BERT members respond to an average of 27 hazmat incidents each year, not including fuel spills, gas-odor complaints or carbon monoxide (CO) alarms that are handled by local jurisdictions. Fire department engine companies carry absorbent materials for small fuel spills. Procedures for calling in BERT for fuel spills vary from county to county.
The BERT governing board determines team membership and votes in members. Applications are assessed for training level and certificates, availability for response, residence (members must live in the BERT response area), employers’ statements of availability and applicants’ statement that they have read and understand all BERT procedures. Once approved, each applicant must undergo a medical examination to determine fitness for duty based on the physical requirements of BERT operations. Team members may be trained to any of the National Fire Protection Association (NFPA) and Occupational Safety and Health Administration (OSHA) hazmat levels, including awareness, operations, technician, specialist or incident commander. Hazmat duties on the team depend on members’ levels of training:
• Awareness-level personnel receive sufficient training or proven experience in specific competencies
• Operations-level personnel need aware-ness-level training plus 16 hours or proven experience
• Technicians receive awareness and operations training plus 16 hours of initial training and proven competency in specific areas
• Hazardous Materials Group Supervisors must be qualified at the technician level plus have 16 hours of incident command training and proven competency
All BERT personnel receive annual refresher training to maintain competency. Entry team leaders are required to be at the technician level with additional competencies identified in team standard operating guidelines (SOGs). A person designated as an Assistant Safety Officer/Hazardous Materials is required to be at the technician level and have competency in areas listed in team SOGs. Training for team members is conducted by OAI Inc. and paid for through grants.
On arrival at an incident scene, the Hazmat Group Supervisor is responsible for organizing BERT according to team SOGs and becomes a part of the overall incident management system already put in place by the local jurisdiction. Depending on the scope of the incident and the needs of the Hazmat Group Supervisor, they may appoint an Entry Leader; Decon Leader; Site Access Control Leader, Assistant Safety Officer/Hazardous Materials; Technical Specialist/Hazardous Materials Reference; and Safe Refuge Area Manager. Any functions that are not designated by the Hazmat Group Supervisor will be handled by the Hazmat Group Supervisor.
Hazmat equipment carried by BERT is typical of hazmat response teams. For physical protection, members use Lakeland Tychem TK Level A and B chemical protective suits, Cool Vests body-cooling vests and Scott 4.5 60-minute airpacks with longline connections.
Equipping the team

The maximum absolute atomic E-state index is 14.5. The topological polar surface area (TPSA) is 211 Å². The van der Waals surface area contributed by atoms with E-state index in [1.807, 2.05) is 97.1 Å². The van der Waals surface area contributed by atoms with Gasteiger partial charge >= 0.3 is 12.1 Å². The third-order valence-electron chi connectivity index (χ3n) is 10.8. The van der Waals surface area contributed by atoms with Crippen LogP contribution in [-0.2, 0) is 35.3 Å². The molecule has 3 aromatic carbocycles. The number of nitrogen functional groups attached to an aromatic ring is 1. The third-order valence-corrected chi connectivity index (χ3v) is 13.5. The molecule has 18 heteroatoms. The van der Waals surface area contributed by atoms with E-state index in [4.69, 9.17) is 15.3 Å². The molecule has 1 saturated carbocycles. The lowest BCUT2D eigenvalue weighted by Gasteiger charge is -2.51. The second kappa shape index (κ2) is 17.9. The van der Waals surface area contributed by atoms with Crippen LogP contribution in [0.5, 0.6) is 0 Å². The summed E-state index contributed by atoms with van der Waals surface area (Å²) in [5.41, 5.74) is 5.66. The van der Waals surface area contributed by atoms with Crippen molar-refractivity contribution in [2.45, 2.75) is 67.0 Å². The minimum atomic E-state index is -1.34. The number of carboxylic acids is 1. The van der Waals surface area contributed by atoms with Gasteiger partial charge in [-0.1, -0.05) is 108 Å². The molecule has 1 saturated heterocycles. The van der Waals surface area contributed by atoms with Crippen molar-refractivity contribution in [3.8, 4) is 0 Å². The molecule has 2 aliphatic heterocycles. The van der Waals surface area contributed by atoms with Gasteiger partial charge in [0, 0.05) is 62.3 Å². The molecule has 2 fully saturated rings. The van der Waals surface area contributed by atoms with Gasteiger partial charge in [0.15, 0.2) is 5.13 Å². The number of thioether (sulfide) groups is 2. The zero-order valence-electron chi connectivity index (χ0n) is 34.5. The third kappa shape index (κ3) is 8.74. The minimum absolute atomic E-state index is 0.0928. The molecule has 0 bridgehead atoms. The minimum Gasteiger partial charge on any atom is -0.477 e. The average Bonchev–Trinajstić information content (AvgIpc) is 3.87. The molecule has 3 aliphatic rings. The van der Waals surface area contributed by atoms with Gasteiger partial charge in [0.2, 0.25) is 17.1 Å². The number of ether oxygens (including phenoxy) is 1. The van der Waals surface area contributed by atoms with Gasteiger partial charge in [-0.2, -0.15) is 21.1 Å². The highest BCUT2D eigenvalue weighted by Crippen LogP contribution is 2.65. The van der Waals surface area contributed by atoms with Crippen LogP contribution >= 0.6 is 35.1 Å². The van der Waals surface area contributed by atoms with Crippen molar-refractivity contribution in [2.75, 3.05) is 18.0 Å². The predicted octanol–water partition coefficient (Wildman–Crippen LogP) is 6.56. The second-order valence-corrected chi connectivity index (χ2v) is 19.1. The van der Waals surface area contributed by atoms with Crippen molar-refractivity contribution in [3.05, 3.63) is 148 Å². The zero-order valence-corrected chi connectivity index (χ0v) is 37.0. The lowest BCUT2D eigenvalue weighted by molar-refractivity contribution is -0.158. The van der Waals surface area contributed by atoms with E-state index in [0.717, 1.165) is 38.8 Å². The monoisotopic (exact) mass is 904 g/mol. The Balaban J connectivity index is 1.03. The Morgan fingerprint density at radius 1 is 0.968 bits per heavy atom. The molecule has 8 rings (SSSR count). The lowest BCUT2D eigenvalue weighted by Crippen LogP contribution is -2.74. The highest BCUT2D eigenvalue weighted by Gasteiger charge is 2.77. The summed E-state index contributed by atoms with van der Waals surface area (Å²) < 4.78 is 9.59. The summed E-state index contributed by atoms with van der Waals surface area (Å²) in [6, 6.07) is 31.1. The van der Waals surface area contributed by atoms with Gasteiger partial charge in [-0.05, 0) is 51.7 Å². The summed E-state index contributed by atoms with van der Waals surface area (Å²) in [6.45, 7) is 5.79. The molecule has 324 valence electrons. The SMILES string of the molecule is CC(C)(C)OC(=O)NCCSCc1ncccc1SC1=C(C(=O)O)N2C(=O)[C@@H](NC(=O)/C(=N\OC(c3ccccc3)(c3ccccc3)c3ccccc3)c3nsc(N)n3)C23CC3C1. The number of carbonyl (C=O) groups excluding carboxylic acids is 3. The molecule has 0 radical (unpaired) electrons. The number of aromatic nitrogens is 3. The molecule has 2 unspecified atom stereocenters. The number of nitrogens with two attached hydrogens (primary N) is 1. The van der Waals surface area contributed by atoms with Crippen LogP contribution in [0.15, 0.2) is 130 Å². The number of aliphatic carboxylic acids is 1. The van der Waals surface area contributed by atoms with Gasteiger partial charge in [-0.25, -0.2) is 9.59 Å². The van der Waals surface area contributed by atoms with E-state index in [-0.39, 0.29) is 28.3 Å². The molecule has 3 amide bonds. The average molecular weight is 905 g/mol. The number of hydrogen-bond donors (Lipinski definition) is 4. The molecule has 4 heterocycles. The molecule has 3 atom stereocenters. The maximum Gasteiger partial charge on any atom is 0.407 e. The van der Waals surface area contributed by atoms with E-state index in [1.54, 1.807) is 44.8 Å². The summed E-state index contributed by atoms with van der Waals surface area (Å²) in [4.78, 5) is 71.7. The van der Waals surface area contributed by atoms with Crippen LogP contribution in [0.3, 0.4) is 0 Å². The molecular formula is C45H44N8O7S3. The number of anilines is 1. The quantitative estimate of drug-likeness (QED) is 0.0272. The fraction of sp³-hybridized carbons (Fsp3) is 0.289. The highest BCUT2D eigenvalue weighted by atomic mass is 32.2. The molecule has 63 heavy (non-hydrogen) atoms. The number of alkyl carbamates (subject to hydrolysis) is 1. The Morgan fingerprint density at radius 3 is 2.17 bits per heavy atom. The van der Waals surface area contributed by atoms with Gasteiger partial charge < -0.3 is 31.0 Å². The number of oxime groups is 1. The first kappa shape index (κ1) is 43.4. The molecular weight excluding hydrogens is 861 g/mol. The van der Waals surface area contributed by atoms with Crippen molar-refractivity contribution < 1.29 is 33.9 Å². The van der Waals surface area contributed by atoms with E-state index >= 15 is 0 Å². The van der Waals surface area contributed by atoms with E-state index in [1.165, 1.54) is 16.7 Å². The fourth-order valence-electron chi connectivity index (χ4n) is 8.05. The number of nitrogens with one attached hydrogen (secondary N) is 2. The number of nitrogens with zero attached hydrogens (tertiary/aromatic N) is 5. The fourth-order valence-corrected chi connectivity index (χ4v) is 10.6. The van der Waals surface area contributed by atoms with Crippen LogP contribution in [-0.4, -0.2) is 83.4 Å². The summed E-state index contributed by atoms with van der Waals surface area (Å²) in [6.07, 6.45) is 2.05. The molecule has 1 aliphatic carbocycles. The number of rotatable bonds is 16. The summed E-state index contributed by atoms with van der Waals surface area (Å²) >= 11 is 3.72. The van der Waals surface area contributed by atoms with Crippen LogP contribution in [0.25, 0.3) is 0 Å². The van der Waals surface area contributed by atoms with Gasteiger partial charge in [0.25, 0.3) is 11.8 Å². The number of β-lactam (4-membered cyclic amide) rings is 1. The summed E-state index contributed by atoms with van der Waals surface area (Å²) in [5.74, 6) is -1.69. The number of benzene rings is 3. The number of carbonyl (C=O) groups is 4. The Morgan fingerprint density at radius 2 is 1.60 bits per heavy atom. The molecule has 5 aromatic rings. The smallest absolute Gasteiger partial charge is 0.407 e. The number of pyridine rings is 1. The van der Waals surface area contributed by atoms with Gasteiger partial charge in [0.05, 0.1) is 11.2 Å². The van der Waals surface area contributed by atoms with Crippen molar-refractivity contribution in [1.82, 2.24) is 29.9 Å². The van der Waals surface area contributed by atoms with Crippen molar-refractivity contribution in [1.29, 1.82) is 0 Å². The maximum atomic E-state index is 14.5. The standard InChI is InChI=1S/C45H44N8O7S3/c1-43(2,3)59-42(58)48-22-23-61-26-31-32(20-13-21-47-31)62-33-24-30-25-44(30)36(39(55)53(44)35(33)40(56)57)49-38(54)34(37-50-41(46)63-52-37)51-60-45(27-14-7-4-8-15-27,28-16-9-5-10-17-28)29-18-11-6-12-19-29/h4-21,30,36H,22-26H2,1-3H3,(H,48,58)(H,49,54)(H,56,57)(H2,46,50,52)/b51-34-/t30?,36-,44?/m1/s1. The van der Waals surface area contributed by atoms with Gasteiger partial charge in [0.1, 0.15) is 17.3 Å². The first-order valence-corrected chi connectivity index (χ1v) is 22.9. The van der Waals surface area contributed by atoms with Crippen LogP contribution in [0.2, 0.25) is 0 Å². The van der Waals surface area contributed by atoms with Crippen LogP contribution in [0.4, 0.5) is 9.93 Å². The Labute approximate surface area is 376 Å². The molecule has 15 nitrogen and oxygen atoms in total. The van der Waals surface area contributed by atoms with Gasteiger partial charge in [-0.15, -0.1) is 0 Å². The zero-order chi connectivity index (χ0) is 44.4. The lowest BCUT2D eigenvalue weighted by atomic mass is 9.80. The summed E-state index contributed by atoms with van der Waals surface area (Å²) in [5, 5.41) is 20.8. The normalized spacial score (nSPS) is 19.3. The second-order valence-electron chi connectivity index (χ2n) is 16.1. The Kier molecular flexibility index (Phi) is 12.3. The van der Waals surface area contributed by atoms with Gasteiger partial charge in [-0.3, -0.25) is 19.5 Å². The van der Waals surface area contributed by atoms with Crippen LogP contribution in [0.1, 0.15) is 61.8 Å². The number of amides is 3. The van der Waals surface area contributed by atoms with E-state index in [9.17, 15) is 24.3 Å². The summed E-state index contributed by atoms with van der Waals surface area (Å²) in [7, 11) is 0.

Lexington’s Hazmat 1 is a 2009 Pierce with a command cab, 25-kilowatt Onan generator, WTI Sidewinder telescoping zoom video camera and Will-Burt Night Scan light tower. The unit is equipped with climate-controlled chemical protective equipment and air monitor storage compartments. Three video monitors are in the command cab – one for video output, one for real-time local weather radar and one for an EntryLink video camera. An external computer and video monitor provide video to team members outside the command cab for briefings and other needs. DVR capability is available in the command cab to record and play back video camera footage. Two desktop computers and wireless Internet connections are available for research.
Two hazmat trailers are pulled by pickup trucks in Clark and Woodford counties and are capable of handling hazmat response on their own if required. Winchester Fire-EMS (Clark County) houses Unit 1 and the Versailles Fire Department houses Unit 2. Command centers are located at the front of the trailers and team equipment in the rear. Equipment carried on the trailers includes Level A and B chemical protective suits and related equipment; self-contained breathing apparatus (SCBA) and spare 60-minute bottles; AV3000 air-purifying respirators (APRs); N100 cartridge masks; decontamination equipment and supplies; patching and plugging equipment; and a multitude of other tools and support equipment for use during hazmat responses. Monitoring equipment includes Cannonball 3, MultiRAE and Passport monitors; Smiths Detection LCD-3 chemical detector and HazMatID system; and Inspector radiation monitor.
Hazardous materials fixed-facility exposures in the BERT response area include bulk petroleum fuel facilities, Avantor Performance Materials, GE Lamp and University of Kentucky Research Facilities. Transportation exposures include Interstates 64 and 75 and the CSX, Norfolk Southern and Central Kentucky Line railroads.
Major natural gas and petroleum pipelines are also in the response area. Major chemical exposures include hydrogen fluoride (HF), radioactive waste from Tennessee, mustard and nerve agents from the Bluegrass Army Depot, pesticides, propane, chlorine and anhydrous ammonia.
For additional information, contact BERT President Brian Wescott at 859-582-0570.
ROBERT BURKE, a Firehouse® contributing editor, is a Certified Fire Protection Specialist (CFSP), Fire Inspector II, Fire Inspector III, Fire Investigator and Hazardous Materials Specialist, and has served on state and county hazmat teams. Burke is the author of the textbooks Hazardous Materials Chemistry for Emergency Responders and Counter-Terrorism for Emergency Responders. He can be contacted at email@example.com.